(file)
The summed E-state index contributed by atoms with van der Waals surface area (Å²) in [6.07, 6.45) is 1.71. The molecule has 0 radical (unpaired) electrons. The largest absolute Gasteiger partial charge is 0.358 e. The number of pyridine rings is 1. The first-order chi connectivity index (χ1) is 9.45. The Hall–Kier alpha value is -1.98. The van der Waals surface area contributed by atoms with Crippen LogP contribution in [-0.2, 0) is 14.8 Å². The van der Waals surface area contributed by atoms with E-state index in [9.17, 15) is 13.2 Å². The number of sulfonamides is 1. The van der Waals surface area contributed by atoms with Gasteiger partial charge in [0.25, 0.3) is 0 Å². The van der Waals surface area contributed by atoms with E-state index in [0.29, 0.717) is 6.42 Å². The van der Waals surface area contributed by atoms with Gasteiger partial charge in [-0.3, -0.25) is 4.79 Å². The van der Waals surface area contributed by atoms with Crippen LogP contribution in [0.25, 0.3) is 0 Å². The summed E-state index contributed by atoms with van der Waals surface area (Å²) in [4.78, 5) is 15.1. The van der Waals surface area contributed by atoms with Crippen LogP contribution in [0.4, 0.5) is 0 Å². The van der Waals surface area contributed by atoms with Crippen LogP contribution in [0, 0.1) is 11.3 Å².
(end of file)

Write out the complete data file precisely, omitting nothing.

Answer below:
The summed E-state index contributed by atoms with van der Waals surface area (Å²) in [6.07, 6.45) is 1.71. The molecule has 0 radical (unpaired) electrons. The largest absolute Gasteiger partial charge is 0.358 e. The number of pyridine rings is 1. The first-order chi connectivity index (χ1) is 9.45. The Hall–Kier alpha value is -1.98. The van der Waals surface area contributed by atoms with Crippen LogP contribution in [-0.2, 0) is 14.8 Å². The van der Waals surface area contributed by atoms with E-state index in [9.17, 15) is 13.2 Å². The number of sulfonamides is 1. The van der Waals surface area contributed by atoms with Gasteiger partial charge in [0.25, 0.3) is 0 Å². The van der Waals surface area contributed by atoms with E-state index in [0.29, 0.717) is 6.42 Å². The van der Waals surface area contributed by atoms with Gasteiger partial charge in [-0.3, -0.25) is 4.79 Å². The van der Waals surface area contributed by atoms with Crippen LogP contribution in [0.25, 0.3) is 0 Å². The summed E-state index contributed by atoms with van der Waals surface area (Å²) in [4.78, 5) is 15.1. The van der Waals surface area contributed by atoms with Crippen LogP contribution in [0.4, 0.5) is 0 Å². The van der Waals surface area contributed by atoms with Crippen LogP contribution in [0, 0.1) is 11.3 Å².